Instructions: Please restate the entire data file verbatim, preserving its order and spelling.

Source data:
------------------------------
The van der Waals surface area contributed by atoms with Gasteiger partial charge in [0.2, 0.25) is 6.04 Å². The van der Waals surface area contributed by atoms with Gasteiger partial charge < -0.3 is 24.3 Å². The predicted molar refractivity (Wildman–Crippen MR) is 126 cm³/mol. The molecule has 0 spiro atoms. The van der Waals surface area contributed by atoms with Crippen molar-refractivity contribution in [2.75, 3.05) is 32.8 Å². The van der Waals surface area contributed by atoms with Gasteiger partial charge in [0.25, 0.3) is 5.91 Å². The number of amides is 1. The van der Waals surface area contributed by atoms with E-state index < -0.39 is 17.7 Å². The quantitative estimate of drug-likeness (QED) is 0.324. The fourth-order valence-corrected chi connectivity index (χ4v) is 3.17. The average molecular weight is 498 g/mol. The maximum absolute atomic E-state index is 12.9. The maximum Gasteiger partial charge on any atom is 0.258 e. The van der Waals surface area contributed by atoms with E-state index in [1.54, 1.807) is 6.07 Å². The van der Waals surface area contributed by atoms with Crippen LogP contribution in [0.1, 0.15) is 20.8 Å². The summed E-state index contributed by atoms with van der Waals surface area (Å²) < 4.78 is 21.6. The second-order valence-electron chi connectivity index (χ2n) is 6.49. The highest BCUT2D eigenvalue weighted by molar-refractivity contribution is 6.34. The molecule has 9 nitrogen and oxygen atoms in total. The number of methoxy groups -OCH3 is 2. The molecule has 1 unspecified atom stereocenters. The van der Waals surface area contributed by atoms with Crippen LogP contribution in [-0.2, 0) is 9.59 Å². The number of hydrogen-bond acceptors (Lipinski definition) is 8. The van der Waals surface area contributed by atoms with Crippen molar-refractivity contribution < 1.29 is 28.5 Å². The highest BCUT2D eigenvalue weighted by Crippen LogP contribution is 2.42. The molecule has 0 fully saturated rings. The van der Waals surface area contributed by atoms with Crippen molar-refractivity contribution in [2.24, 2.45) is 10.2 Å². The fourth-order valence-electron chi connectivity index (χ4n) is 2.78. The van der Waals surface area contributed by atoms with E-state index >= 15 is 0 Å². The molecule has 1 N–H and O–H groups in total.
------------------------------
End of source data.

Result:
The van der Waals surface area contributed by atoms with Gasteiger partial charge in [0.2, 0.25) is 6.04 Å². The van der Waals surface area contributed by atoms with Gasteiger partial charge < -0.3 is 24.3 Å². The predicted molar refractivity (Wildman–Crippen MR) is 126 cm³/mol. The molecule has 0 spiro atoms. The van der Waals surface area contributed by atoms with Crippen molar-refractivity contribution in [2.75, 3.05) is 32.8 Å². The van der Waals surface area contributed by atoms with Gasteiger partial charge in [0.25, 0.3) is 5.91 Å². The number of amides is 1. The van der Waals surface area contributed by atoms with E-state index < -0.39 is 17.7 Å². The quantitative estimate of drug-likeness (QED) is 0.324. The fourth-order valence-corrected chi connectivity index (χ4v) is 3.17. The average molecular weight is 498 g/mol. The maximum absolute atomic E-state index is 12.9. The maximum Gasteiger partial charge on any atom is 0.258 e. The van der Waals surface area contributed by atoms with E-state index in [1.54, 1.807) is 6.07 Å². The van der Waals surface area contributed by atoms with Crippen LogP contribution in [0.1, 0.15) is 20.8 Å². The summed E-state index contributed by atoms with van der Waals surface area (Å²) < 4.78 is 21.6. The second-order valence-electron chi connectivity index (χ2n) is 6.49. The highest BCUT2D eigenvalue weighted by molar-refractivity contribution is 6.34. The molecule has 9 nitrogen and oxygen atoms in total. The number of methoxy groups -OCH3 is 2. The molecule has 1 unspecified atom stereocenters. The van der Waals surface area contributed by atoms with Crippen LogP contribution in [-0.2, 0) is 9.59 Å². The number of hydrogen-bond acceptors (Lipinski definition) is 8. The van der Waals surface area contributed by atoms with Crippen molar-refractivity contribution < 1.29 is 28.5 Å². The highest BCUT2D eigenvalue weighted by Crippen LogP contribution is 2.42. The molecule has 0 fully saturated rings. The van der Waals surface area contributed by atoms with Crippen molar-refractivity contribution in [2.24, 2.45) is 10.2 Å². The fourth-order valence-electron chi connectivity index (χ4n) is 2.78. The van der Waals surface area contributed by atoms with E-state index >= 15 is 0 Å². The molecule has 1 N–H and O–H groups in total.